If the pavement where you live is in bad shape, the Ascent may feel too stiff on bumps and over potholes. And while this SUV eagerly resists excess body motion over the shallow drainage channels and speed humps that you’ll encounter at lower speeds, at higher speeds the suspension has trouble coping with undulating road surfaces. It’s like Subaru has the suspension tuning backward.
As such, the Ascent is most at home on freeways, where the road surface is smooth and unblemished, and (I presume) tackling commutes in icy and snowy conditions.
Additionally, the Ascent is adept when driven off the pavement. Equipped with an Active Torque Split AWD system, Subaru’s X-Mode off-road traction system, a Hill Descent Control system, and 8.7 inches of ground clearance, the Ascent can go places and do things most crossover SUVs can’t.
And for the people who buy one, this might be the most important driving dynamic of all.
Form and Function
Comfort is easy to come by in the Subaru Ascent, and especially in the Touring trim level. The leather is soft and supple, the front seats are heated and ventilated, and the steering wheel is heated. It has a 10-way power-adjustable driver’s seat, too, complete with a manual thigh support extension. And the armrests are densely padded, providing extra elbow happiness.
Normally, I would gripe about the lack of a front passenger seat height adjuster, but that chair sits high enough off the floor that the omission isn’t really an issue. Being able to dial in some extra thigh support would be nice, though.
Both front seats supply significant track travel, making the Ascent especially appealing to tall people. The driver and passenger face a dashboard equipped with a super-useful shelf and upscale ambient lighting. The center control panel is logically laid out, and the infotainment system includes stereo knobs and shortcut buttons, but the overall appearance of the controls is dated. Aside from the dashboard shelf, storage includes a decent-size center bin, door panel bins, bins in the armrests, and the glove compartment.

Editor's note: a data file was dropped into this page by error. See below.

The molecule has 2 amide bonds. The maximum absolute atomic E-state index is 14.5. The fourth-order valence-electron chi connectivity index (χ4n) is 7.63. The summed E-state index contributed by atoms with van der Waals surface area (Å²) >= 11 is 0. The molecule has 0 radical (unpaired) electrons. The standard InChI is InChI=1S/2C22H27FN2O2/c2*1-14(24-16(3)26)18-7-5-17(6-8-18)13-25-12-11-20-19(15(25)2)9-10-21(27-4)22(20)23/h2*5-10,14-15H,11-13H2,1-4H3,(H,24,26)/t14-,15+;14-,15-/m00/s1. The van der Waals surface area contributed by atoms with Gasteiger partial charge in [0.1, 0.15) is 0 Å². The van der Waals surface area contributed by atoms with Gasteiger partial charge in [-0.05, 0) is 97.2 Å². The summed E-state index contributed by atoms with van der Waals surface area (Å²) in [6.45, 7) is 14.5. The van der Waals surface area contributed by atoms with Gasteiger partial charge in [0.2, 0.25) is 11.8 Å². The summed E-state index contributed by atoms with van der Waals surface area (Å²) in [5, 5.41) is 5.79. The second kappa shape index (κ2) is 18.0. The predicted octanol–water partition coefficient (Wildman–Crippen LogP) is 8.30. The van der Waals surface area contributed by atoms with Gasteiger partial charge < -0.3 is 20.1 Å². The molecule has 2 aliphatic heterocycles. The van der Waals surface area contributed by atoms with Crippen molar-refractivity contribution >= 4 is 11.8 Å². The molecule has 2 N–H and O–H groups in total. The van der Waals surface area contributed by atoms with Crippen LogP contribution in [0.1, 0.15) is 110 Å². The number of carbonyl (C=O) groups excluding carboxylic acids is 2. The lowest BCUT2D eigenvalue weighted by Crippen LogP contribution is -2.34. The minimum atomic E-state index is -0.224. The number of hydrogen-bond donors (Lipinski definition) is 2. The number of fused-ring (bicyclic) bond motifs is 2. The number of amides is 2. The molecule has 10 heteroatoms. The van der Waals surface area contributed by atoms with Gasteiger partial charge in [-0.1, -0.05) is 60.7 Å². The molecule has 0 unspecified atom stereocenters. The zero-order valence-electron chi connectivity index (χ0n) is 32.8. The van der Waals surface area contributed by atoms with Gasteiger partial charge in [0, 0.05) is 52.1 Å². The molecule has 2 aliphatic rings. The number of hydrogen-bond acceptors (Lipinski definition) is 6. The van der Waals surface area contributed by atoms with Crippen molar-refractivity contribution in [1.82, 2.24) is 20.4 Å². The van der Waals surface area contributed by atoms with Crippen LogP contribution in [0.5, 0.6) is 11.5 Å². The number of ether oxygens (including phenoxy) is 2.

Subaru offers the Ascent with a 3-person second-row bench seat or individual captain’s chairs. You have this choice with Premium and Limited trim. Base models come with only the bench, while Touring comes with only the captain’s chairs. Every Ascent includes three-zone automatic climate control, but only Premium, Limited, and Touring offer rear controls for passengers.
My test vehicle’s captain’s chairs were fairly comfortable, sliding forward and back to maximize legroom or to offer folks in the third-row seat extra space. Heated cushions make them more comfy on cold days, side window shades cover the entire glass, dual quick-charge USB ports are ready to juice devices, and Subaru deftly integrates cupholders into the upper door panels. Another set of cupholders folds out from the bottom of the front center console, but I'd prefer it if they were replaced by a storage solution of some kind.